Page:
My love affair with David “Honeyboy” Edwards began in my junior year of college. It was a liberal arts college so everyone was required to take a music class. If this was an attempt to prepare students for the working world, then it failed miserably. I can personally attest that water cooler talk usually revolves around reality TV, rather than World Jazz. But at that time, the world was still my oyster, so I was looking forward to it. Some of my favorite tunes had been heavily influenced by the old blues men of years past, so I decided it might be pertinent to take History of Blues. Why not? Outside of Muddy Waters and Howlin’ Wolf, the blues scene remained mostly a mystery to me. I figured by taking the class I would get a little more insight, and be able to justify the purchase of some new CD’s with what little money I had.
After the first couple weeks I was beginning to question my decision to take the course. Classes consisted of our professor, an older, gravelly voiced black man who had tuned out years ago, popping on a video about how dealing with the Post-Slavery South hardships of poverty and racism influenced music. At the end of the video he would turn to a class of privileged white kids and ask our opinion. Generally discussions would accomplish nothing, and then, it being Boston, break down into a debate about the Sox, Celtics, Pats, or Bruins, and why they were the greatest team ever. During that time, I would give my two cents, and then space out and look down the shirt of the chesty girl across the room.
Eventually some homework was assigned and I had to do a report on the book The World Don’t Owe Me Nothin’, the autobiography of one, David “Honeyboy” Edwards. I’d never heard of the guy, let alone his music, so I was intrigued. In the next two days I couldn’t put the thing down. The book is simply Honeyboy telling his life story. There’s no way I can do it justice here in one short column, but in short, Honeyboy’s life was insane. This nomadic blues man’s style was thievery, gambling, fast women, and death. Judging from Honeyboy’s casual tone in the book, to him it was all business as usual. Leaving home at age 9, riding the rails, learning the guitar from hobos, getting piss drunk, and shooting people; all of it was the norm. Although I guess when you’re a black man living in the “40 Acres and a Mule” South, and the average life span is 35, why bother with longevity? You might as well live it up while you can.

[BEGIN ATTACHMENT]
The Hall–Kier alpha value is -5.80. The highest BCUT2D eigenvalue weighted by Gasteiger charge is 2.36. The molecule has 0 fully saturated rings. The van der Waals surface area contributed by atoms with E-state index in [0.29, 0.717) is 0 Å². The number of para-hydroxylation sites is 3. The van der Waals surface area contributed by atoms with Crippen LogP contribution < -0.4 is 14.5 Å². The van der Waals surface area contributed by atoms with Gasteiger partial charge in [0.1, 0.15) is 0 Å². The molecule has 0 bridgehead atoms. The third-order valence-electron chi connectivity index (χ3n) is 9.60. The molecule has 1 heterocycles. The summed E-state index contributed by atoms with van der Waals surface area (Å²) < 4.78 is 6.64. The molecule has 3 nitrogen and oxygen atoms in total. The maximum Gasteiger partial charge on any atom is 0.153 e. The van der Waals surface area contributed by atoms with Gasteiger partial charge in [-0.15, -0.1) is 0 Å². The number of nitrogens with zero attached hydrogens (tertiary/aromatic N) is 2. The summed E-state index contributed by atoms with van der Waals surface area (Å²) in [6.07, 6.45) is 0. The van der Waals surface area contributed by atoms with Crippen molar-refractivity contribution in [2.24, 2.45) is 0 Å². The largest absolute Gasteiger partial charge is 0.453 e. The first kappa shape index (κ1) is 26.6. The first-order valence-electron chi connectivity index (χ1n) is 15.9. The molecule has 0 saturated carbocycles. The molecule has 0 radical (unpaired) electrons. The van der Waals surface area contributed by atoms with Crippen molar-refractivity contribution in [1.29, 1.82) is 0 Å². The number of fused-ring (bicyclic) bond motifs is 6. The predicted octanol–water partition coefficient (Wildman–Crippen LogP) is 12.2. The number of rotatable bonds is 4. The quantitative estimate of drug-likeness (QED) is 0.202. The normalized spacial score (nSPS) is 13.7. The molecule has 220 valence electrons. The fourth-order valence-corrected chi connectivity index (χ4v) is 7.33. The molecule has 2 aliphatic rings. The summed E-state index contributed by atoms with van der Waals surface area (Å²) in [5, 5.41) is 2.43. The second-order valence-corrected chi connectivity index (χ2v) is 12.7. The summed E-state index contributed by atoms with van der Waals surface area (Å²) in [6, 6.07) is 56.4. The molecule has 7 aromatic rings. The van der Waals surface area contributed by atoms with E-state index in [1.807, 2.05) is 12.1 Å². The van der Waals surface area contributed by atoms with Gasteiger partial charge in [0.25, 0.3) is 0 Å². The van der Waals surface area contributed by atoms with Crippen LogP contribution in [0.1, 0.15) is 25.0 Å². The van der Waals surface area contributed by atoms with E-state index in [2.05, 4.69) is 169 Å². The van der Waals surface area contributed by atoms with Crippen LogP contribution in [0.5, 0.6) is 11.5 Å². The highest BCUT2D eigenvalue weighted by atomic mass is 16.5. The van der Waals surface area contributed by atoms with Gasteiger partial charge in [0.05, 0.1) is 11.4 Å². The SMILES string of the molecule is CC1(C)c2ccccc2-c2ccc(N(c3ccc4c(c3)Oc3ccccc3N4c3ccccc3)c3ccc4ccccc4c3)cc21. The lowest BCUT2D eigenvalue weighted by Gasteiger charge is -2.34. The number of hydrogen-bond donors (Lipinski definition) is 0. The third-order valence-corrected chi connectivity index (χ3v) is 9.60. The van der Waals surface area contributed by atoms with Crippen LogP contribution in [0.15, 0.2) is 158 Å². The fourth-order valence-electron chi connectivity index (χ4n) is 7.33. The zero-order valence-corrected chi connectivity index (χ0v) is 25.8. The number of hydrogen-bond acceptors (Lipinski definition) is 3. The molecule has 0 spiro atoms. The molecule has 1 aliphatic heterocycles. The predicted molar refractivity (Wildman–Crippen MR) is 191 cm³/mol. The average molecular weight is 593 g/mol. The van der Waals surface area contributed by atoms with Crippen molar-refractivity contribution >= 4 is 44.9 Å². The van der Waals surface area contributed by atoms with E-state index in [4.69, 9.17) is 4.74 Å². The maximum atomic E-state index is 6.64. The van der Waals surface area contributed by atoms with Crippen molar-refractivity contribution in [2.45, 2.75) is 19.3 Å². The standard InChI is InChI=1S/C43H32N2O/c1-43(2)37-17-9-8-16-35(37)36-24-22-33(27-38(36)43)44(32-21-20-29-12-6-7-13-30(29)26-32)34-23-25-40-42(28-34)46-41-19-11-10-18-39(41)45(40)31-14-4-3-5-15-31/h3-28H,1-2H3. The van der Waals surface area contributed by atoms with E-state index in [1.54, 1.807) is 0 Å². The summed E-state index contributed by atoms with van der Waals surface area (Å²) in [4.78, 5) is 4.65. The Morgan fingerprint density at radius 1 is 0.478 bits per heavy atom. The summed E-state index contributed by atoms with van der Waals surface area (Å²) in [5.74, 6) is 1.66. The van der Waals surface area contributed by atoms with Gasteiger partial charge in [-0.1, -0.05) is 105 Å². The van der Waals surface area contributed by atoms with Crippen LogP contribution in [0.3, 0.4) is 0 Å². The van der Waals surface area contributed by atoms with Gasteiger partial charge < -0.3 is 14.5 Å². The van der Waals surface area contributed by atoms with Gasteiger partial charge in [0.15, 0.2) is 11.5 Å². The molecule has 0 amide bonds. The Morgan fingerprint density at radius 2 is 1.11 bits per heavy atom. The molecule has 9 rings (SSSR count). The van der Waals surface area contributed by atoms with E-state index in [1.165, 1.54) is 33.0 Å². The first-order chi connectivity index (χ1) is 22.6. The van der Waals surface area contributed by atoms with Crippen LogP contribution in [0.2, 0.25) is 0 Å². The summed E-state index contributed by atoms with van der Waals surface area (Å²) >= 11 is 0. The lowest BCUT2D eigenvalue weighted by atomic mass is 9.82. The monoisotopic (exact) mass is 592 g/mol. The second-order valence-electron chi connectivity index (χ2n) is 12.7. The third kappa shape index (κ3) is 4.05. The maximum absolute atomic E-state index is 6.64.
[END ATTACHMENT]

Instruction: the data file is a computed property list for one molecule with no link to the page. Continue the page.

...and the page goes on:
I read this book, without ever hearing a song. After I finished it, I bought his most recent recording Mississippi Delta Bluesman from 2008. The album is a collection of his best songs, mixed with a series of covers by other famous artists. The album really shows you how Honeyboy is the epitome delta blues. The beauty is in its simplicity. The entire record is Honeyboy, his guitar, and a harmonica. Nothing else. Hell, the only real production value is a slight reverb on two songs. Two! But the most astounding thing about this record is that he recorded it, in his mid 90’s. The only thing I’ll be doing at 90 is… well nothing I guess. I’ll probably die by 68. Even at his age, Honeyboy picks his guitar as fast as any renowned guitarist in the game. Never over playing, letting his voice and tapping foot fill the gaps. My favorite song on the album is the Robert Johnson classic, Sweet Home Chicago. Johnson’s version of the track is haunting, while Honeyboy keeps it up beat and hopeful. It was an interesting take that I hadn’t heard before.
In the summer following my blues class, I spent countless nights on the roof of my apartment, sitting, drinking warm whiskey, and starring out at the Boston skyline, all the while, Honeyboy playing on the stereo. It was a strange juxtaposition. These back country songs, bouncing off the brick walls and pavement of the North End. It’s a memory I hold near and dear. Years later, while living in Los Angeles, I googled Honeyboy. I had heard he was touring and I wanted to try and see the legend. Upon my search I was confronted with the sad news that he had just performed two days earlier at the blues club a mere three miles from my house. I vowed next time he came through L.A. I would be there. Sadly there would not be a next time. The last surviving Delta Bluesman died in October of 2011 at the age of 96. So with summer now upon us, I think it’s the time to honor Honeyboy the only way I know how, so I’m heading up to the roof with my Ipod and a bottle of whiskey to watch the sun to go down.